I don't believe the cap is going to be any issue in 2020.

Offline craig

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Re: Position look: OL
« Reply #13 on: May 25, 2019, 12:45:46 PM »
..he has ... a salary of ...3.8M. ...

Taylor's cap hit will be $5.925 for 2020, per Spotrac.  Not crazy high, of course, and if you cut him there is still $1.25 dead cap anyway.  So basically it would save ~$4.7 in cap to cut him.  ....

The 2020 cap hit includes his prorated signing bonus and that money counts against the cap if he is on the roster or not, it is water over the dam. If he is traded, his new team is looking at his base salary and the prorated portion of the signing bonus stays with the Packers (dead cap). The 2.6M and 3.8M base salary are very affordable numbers for a starting guard in a trade. If the Packers keep him, the 4.7M includes him reaching all of his bonuses on top of his 3.8M base salary. Of course if they keep him they would probably hope that he would achieve all of his bonuses and end up costing them 4.7M. Still not a bad number for a starting LG.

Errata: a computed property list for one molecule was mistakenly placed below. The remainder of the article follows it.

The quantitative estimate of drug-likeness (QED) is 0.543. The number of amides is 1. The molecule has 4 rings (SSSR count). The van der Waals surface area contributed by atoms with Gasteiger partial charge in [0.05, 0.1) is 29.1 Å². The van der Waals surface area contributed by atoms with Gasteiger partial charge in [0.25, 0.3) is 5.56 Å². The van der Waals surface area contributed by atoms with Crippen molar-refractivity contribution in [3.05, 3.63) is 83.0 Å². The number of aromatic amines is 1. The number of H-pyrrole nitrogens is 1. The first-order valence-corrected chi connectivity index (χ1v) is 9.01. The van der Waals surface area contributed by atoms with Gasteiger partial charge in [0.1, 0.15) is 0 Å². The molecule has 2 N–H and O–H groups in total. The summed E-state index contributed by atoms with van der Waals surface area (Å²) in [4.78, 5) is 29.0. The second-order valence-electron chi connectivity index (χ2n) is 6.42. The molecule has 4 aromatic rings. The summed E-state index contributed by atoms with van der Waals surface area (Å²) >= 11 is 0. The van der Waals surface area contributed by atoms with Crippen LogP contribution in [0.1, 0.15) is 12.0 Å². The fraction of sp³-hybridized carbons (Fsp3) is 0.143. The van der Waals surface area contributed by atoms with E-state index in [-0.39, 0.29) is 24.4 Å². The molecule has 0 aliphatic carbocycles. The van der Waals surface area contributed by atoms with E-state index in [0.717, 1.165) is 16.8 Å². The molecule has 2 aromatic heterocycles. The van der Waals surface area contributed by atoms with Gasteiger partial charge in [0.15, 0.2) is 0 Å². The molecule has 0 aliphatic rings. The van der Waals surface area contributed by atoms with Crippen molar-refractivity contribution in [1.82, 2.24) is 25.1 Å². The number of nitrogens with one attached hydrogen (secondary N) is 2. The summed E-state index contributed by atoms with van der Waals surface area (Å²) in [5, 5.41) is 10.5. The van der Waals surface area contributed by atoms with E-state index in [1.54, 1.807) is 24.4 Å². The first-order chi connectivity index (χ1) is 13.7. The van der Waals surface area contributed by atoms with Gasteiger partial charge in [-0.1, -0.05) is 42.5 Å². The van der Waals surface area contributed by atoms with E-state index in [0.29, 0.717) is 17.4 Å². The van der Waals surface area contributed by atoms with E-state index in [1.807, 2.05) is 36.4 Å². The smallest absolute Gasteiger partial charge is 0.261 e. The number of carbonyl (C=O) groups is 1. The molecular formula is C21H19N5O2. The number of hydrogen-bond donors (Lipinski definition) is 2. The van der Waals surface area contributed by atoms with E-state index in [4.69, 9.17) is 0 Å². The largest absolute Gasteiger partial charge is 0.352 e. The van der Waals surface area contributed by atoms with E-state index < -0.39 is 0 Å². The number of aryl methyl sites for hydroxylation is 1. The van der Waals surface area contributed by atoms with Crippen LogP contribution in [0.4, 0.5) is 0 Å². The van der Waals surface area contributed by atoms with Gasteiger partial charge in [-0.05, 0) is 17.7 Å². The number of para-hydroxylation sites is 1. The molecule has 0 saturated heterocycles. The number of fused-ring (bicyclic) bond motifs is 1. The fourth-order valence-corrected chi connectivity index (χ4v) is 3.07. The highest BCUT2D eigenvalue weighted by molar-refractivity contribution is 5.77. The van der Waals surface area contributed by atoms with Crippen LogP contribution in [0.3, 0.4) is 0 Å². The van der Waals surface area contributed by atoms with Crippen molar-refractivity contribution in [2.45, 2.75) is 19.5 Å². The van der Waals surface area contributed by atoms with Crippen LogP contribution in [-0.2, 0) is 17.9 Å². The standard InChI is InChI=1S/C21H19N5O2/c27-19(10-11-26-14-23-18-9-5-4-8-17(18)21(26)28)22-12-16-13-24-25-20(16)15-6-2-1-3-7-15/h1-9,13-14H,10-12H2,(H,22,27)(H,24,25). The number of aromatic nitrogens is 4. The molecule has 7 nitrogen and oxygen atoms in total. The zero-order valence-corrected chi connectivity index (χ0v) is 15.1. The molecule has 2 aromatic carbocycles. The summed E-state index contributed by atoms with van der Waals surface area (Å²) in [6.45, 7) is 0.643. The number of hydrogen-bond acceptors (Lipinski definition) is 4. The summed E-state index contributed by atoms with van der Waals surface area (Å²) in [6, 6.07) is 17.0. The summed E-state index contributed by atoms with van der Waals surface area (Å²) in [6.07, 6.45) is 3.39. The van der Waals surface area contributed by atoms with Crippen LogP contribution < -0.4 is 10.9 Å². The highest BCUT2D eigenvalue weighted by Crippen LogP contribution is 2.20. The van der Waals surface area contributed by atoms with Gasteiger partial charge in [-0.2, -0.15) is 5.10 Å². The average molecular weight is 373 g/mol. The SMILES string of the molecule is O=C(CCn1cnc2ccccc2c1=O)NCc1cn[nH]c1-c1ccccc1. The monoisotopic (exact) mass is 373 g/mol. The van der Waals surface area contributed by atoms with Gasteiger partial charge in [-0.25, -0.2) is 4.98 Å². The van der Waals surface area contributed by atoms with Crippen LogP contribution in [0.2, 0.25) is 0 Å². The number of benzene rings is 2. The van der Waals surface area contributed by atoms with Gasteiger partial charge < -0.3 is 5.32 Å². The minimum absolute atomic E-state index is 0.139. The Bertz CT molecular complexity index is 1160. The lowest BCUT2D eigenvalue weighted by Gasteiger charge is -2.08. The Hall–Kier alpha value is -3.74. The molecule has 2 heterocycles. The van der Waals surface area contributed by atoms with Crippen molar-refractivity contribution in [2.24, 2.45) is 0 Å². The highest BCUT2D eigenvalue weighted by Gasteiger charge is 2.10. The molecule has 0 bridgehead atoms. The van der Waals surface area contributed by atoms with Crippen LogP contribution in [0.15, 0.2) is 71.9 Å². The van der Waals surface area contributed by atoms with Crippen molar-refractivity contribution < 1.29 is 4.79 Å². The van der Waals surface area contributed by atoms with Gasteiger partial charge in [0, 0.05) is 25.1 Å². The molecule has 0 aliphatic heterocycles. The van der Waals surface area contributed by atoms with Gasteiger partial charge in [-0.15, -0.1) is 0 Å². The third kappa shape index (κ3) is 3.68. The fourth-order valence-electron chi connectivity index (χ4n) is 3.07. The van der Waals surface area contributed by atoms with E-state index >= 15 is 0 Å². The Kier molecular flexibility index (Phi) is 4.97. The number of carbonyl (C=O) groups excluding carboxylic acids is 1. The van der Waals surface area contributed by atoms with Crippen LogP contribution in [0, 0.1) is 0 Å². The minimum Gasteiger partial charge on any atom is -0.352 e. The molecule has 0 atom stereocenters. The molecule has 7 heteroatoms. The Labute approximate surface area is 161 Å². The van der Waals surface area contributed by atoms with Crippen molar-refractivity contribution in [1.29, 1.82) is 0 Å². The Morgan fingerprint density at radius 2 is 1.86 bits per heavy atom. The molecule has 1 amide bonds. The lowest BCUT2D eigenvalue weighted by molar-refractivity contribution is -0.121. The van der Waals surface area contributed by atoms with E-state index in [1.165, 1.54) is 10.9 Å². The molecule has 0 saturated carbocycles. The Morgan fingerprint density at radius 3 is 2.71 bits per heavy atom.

I'm not sure I'm following your point, RT.  You basically repeated what I'd already said, that $1.25 in prorated signing bonus is dead cap towards the $5.9 cap hit, and that it's the other $4.7 that's at issue for the Packers cap, and likewise for any potential trade partner.

You repeatedly cite the $3.8, I'm not sure why, since I think you are well aware of bonus structure.  When discussing keep or cut/trade, $4.7 is the number, not $3.8.  (Other than a few slivers of $4.7 in case he missed games due to injury).  Listing the $3.8 repeatedly seems somewhat more like trying to win an argument or to persuade, than to objectively consider the choices the Packers will evaluate. 

It's well possible that the Packers will find him worth the $4.7. I hope that they do.  This year he was hurt a lot and I don't he played that well, but in previous years he's been a very solid performer, at $4.7 a good value. 

I'm just saying that it's possible that they won't.  That becomes increasingly possible **If** BOTH Jenkins and Madison both look really good, for example; if so, they may hypothetically feel they can let Taylor's $4.7 go, and replace him internally.  Whether by cutting; or if somebody else wants to trade something for Taylor and $4.7 of cap hit. 

That's also a possibility if Taylor as a well-used, well-worn player stacks another year compromised by more injuries.  He'll be 30 this season, and the clock ticks on.  So, he wouldn't be the first NFL guy who doesn't look as worth $4.7 in his 30's as when he was younger.  He's only a few months younger than Bulaga, for example, who many posters want to write off.   (Obviously Bulaga's had more injuries than Taylor, and is 6 months older besides, I'm not suggesting they're in the same boat.  Just that some of the age/wear-based considerations that apply to Bulaga may also increasingly be part of the Taylor decisions.)